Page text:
What do I do with Campari, Marguerite Duras?
- Ever since I read Les petits chevaux de Tarquinia
- …by Margariet Duras….I’ve have had a bottle of Campari in the house.
- But I don’t know what to do with Campari!
- Duras used the aperitif as a motif in her book.
- Bitter Campari
- The pervasive consumption of alcohol throughout the story
- …Campari is mentioned 50 times…
- sharpens the feeling of boredom, emptiness during the vacation.
- As the character Diana says: “C’est la magique!” (pg 48)
- I finally found a cocktail that I can enjoy this summer with Duras!
- It’s served with a green olive, which is a surprisingly
- delicious partner for the tangy, slightly bitter cocktail.
UPDATE: 28 July 2017
- I increased the Prosecco to 120 ml
- …and did not bother with the club soda!
- This is a delicious summer cocktail!
- 60 ml Prosecco or other sparkling wine
- 30 ml club soda
- 60 ml Campari
- garnish: 1 large green olive, or 3 small olives
- Author: M Duras
- Title: Les petits chevaux de Tarquinia
- Published: 1953
- Language: French
1. Explain the title. In what way is it suitable to the story?
The group wants to visit Les Petits Chevaux de Tarquinia (pg 160 and 166, 217). Some members in the group must decide to ‘stay together’ or refuse to join the trip.
2. What is the predominant element in the story?
Setting: Oppressive heat, no wind, sun burning like a furnace influences the character’s mood.
There is no rain to quench this parched earth. The only escape is the sea.
There is a forest fire creeping slowly towards the village, a river that marks the dividing line for Sara (main character) between staying in a loveless marriage or crossing over to the other side and a new life.
3. Who is the single main character about. whom the story centres?
Sara is the main character.
4. What sort of conflict confronts the leading character or characters?
a. External – Sara is trying to overcome a personal crisis in her marriage.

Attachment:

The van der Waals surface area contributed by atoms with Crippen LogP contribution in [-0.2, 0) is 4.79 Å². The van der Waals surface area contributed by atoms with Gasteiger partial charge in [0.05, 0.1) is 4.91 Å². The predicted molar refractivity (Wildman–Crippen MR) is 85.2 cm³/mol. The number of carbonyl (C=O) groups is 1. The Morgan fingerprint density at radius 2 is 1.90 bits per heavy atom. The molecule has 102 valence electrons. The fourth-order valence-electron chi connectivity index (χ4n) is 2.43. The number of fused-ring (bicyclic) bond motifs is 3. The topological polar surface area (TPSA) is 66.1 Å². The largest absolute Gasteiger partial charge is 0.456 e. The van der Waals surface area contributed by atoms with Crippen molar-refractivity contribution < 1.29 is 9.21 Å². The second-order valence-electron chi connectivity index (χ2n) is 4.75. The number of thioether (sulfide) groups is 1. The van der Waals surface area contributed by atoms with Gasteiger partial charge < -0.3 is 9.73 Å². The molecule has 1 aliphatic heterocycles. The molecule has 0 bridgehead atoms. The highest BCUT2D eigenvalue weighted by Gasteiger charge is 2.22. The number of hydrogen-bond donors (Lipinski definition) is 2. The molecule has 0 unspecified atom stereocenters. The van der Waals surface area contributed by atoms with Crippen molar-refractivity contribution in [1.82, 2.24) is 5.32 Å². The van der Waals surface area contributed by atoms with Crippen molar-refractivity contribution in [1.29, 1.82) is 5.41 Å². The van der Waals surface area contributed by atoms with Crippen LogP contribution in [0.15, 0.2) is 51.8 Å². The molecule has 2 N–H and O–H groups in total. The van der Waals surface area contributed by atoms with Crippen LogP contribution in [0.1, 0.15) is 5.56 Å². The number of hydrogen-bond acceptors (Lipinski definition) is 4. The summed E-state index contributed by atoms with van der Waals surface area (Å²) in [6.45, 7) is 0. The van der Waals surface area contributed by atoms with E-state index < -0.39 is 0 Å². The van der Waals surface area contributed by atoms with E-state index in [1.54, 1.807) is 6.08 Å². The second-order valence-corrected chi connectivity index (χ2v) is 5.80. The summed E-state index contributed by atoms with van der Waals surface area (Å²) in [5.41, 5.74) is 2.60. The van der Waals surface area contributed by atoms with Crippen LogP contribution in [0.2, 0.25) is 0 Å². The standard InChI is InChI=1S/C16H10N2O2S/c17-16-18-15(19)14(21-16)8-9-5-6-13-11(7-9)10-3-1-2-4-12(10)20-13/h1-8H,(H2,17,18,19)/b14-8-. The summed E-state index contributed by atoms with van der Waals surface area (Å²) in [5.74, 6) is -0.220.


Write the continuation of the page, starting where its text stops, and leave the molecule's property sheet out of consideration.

b. Internal – Sara must choose: love with it’s ups and downs or the thrill of desire.
5. How is the conflict resolved?
Sara has difficulty saying what she thinks about her marriage. Finally she has reached a point of no return. Sara and Jacques decide to let each other be ‘free’. If Sara returns to him…then he knows it was her choice.
6. How does the author handle characterisation?
a. Description – all the characters are nameless except for the members in the group. This is done to intensify the reader’s focus on these individuals.
Finally we know name ‘homme’ (Jean, pg 112, 172, 173) and nanny (Jeanne, pg 116) but Duras does not use the names in the rest of the story.
b. Conversation – personalities emerge during the conversation among SJGL.
Half way through the book Sara decides to say the truth for a change to her husband after being seduced by ‘homme’: I feel like cheating (have an affair)….like you do!
Could this be the point of no return for Sara? (pg 114)
7. Who tells the story? What point of view is used?
a. Third person narrator
8. Where does the primary action take place?
Characters have been in the isolated Italian vacation village for two weeks when the book starts. They are lethargic, bored, and desperate for a cool breeze while spinning ice cubes in their drinks.
9. What is the season? time of day?
Torrid heat, sun burning like a furnace, summer vacation in isolated Italian village.
10. How much time does the story cover? timeline?
11. How does the story get started? What is the initial incident?
Sara and Jacques are waiting for their friends to arrive Gina and Ludi.
They always vacation with them.
12. Briefly describe the rising action of the story.
Slowly cracks are showing in this ‘group friendship.’ (pg 97) The tension increases when a mystery man (homme) arrives in the village. He has his eye on Sara. She is swept away by the idea of being a object of desire.